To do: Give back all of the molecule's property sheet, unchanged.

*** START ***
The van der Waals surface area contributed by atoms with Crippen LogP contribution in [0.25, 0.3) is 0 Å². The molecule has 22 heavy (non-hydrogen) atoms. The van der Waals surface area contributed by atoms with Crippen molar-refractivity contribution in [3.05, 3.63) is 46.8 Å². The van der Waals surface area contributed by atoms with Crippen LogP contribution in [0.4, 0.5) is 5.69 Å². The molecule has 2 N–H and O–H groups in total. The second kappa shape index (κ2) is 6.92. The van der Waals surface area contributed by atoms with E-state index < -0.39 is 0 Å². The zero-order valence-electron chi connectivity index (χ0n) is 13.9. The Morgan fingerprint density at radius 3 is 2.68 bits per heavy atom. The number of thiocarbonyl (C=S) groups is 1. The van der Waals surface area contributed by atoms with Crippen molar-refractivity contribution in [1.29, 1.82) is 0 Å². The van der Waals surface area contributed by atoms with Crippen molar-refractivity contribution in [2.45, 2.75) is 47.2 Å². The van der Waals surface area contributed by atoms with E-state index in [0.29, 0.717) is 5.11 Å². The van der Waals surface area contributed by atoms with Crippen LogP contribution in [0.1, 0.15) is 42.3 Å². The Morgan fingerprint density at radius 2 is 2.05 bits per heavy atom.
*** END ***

The van der Waals surface area contributed by atoms with Crippen LogP contribution in [0.25, 0.3) is 0 Å². The molecule has 22 heavy (non-hydrogen) atoms. The van der Waals surface area contributed by atoms with Crippen molar-refractivity contribution in [3.05, 3.63) is 46.8 Å². The van der Waals surface area contributed by atoms with Crippen LogP contribution in [0.4, 0.5) is 5.69 Å². The molecule has 2 N–H and O–H groups in total. The second kappa shape index (κ2) is 6.92. The van der Waals surface area contributed by atoms with E-state index < -0.39 is 0 Å². The zero-order valence-electron chi connectivity index (χ0n) is 13.9. The Morgan fingerprint density at radius 3 is 2.68 bits per heavy atom. The number of thiocarbonyl (C=S) groups is 1. The van der Waals surface area contributed by atoms with Crippen molar-refractivity contribution in [1.29, 1.82) is 0 Å². The van der Waals surface area contributed by atoms with Crippen molar-refractivity contribution in [2.45, 2.75) is 47.2 Å². The van der Waals surface area contributed by atoms with E-state index in [0.29, 0.717) is 5.11 Å². The van der Waals surface area contributed by atoms with Crippen LogP contribution in [0.1, 0.15) is 42.3 Å². The Morgan fingerprint density at radius 2 is 2.05 bits per heavy atom.